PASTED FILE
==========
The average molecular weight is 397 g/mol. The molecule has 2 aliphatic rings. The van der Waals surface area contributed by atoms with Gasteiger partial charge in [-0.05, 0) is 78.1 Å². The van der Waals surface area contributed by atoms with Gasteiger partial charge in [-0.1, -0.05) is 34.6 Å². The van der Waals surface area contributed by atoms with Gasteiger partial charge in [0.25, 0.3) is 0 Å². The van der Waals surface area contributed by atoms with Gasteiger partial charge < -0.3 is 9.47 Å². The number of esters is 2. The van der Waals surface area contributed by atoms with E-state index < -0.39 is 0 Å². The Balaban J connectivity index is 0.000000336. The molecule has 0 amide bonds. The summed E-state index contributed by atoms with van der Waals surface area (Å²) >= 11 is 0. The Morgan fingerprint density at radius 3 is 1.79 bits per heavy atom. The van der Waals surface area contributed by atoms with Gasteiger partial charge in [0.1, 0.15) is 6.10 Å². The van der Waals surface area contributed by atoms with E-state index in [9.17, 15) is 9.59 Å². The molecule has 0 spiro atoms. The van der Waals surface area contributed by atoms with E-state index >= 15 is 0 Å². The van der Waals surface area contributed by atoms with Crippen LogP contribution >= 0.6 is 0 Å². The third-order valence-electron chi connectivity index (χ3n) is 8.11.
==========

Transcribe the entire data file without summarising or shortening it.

The average molecular weight is 397 g/mol. The molecule has 2 aliphatic rings. The van der Waals surface area contributed by atoms with Gasteiger partial charge in [-0.05, 0) is 78.1 Å². The van der Waals surface area contributed by atoms with Gasteiger partial charge in [-0.1, -0.05) is 34.6 Å². The van der Waals surface area contributed by atoms with Gasteiger partial charge in [0.25, 0.3) is 0 Å². The van der Waals surface area contributed by atoms with Gasteiger partial charge < -0.3 is 9.47 Å². The number of esters is 2. The van der Waals surface area contributed by atoms with E-state index < -0.39 is 0 Å². The Balaban J connectivity index is 0.000000336. The molecule has 0 amide bonds. The summed E-state index contributed by atoms with van der Waals surface area (Å²) >= 11 is 0. The Morgan fingerprint density at radius 3 is 1.79 bits per heavy atom. The van der Waals surface area contributed by atoms with Gasteiger partial charge in [0.1, 0.15) is 6.10 Å². The van der Waals surface area contributed by atoms with E-state index in [9.17, 15) is 9.59 Å². The molecule has 0 spiro atoms. The van der Waals surface area contributed by atoms with E-state index >= 15 is 0 Å². The van der Waals surface area contributed by atoms with Crippen LogP contribution >= 0.6 is 0 Å². The third-order valence-electron chi connectivity index (χ3n) is 8.11.